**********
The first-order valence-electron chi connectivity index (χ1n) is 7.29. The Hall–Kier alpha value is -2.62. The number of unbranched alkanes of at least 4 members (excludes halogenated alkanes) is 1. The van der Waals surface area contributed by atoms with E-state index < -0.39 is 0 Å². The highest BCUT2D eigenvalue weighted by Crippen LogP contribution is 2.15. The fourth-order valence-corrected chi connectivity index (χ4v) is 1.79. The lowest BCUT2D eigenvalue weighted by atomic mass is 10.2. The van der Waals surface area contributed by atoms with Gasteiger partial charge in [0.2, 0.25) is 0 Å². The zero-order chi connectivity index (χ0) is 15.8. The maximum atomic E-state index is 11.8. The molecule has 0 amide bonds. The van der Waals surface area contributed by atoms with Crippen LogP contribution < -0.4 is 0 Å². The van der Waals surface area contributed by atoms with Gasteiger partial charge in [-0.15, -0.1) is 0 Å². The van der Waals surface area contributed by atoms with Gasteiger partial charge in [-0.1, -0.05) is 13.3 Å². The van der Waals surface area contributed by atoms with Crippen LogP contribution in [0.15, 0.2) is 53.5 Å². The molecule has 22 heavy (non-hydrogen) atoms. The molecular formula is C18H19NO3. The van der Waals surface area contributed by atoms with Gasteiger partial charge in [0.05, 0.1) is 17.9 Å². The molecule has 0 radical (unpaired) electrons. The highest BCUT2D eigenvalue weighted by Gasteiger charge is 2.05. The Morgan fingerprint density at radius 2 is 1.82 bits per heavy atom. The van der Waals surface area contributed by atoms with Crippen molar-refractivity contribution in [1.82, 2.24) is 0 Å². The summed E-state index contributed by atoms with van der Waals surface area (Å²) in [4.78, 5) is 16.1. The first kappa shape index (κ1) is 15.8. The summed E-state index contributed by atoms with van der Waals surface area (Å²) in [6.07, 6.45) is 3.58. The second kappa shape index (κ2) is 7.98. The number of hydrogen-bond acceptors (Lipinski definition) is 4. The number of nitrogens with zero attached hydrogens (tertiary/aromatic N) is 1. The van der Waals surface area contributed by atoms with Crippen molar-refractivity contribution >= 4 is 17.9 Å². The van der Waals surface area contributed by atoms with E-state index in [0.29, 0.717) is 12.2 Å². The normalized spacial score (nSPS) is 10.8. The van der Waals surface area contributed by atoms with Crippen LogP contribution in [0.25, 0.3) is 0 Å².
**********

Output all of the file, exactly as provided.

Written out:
The first-order valence-electron chi connectivity index (χ1n) is 7.29. The Hall–Kier alpha value is -2.62. The number of unbranched alkanes of at least 4 members (excludes halogenated alkanes) is 1. The van der Waals surface area contributed by atoms with E-state index < -0.39 is 0 Å². The highest BCUT2D eigenvalue weighted by Crippen LogP contribution is 2.15. The fourth-order valence-corrected chi connectivity index (χ4v) is 1.79. The lowest BCUT2D eigenvalue weighted by atomic mass is 10.2. The van der Waals surface area contributed by atoms with Gasteiger partial charge in [0.2, 0.25) is 0 Å². The zero-order chi connectivity index (χ0) is 15.8. The maximum atomic E-state index is 11.8. The molecule has 0 amide bonds. The van der Waals surface area contributed by atoms with Crippen LogP contribution < -0.4 is 0 Å². The van der Waals surface area contributed by atoms with Gasteiger partial charge in [-0.15, -0.1) is 0 Å². The van der Waals surface area contributed by atoms with Gasteiger partial charge in [-0.1, -0.05) is 13.3 Å². The van der Waals surface area contributed by atoms with Crippen LogP contribution in [0.15, 0.2) is 53.5 Å². The molecule has 22 heavy (non-hydrogen) atoms. The molecular formula is C18H19NO3. The van der Waals surface area contributed by atoms with Gasteiger partial charge in [0.05, 0.1) is 17.9 Å². The molecule has 0 radical (unpaired) electrons. The highest BCUT2D eigenvalue weighted by Gasteiger charge is 2.05. The Morgan fingerprint density at radius 2 is 1.82 bits per heavy atom. The van der Waals surface area contributed by atoms with Crippen molar-refractivity contribution in [1.82, 2.24) is 0 Å². The summed E-state index contributed by atoms with van der Waals surface area (Å²) in [4.78, 5) is 16.1. The first kappa shape index (κ1) is 15.8. The summed E-state index contributed by atoms with van der Waals surface area (Å²) in [6.07, 6.45) is 3.58. The second kappa shape index (κ2) is 7.98. The number of hydrogen-bond acceptors (Lipinski definition) is 4. The number of nitrogens with zero attached hydrogens (tertiary/aromatic N) is 1. The van der Waals surface area contributed by atoms with Crippen molar-refractivity contribution >= 4 is 17.9 Å². The van der Waals surface area contributed by atoms with E-state index in [0.29, 0.717) is 12.2 Å². The normalized spacial score (nSPS) is 10.8. The van der Waals surface area contributed by atoms with Crippen LogP contribution in [0.25, 0.3) is 0 Å².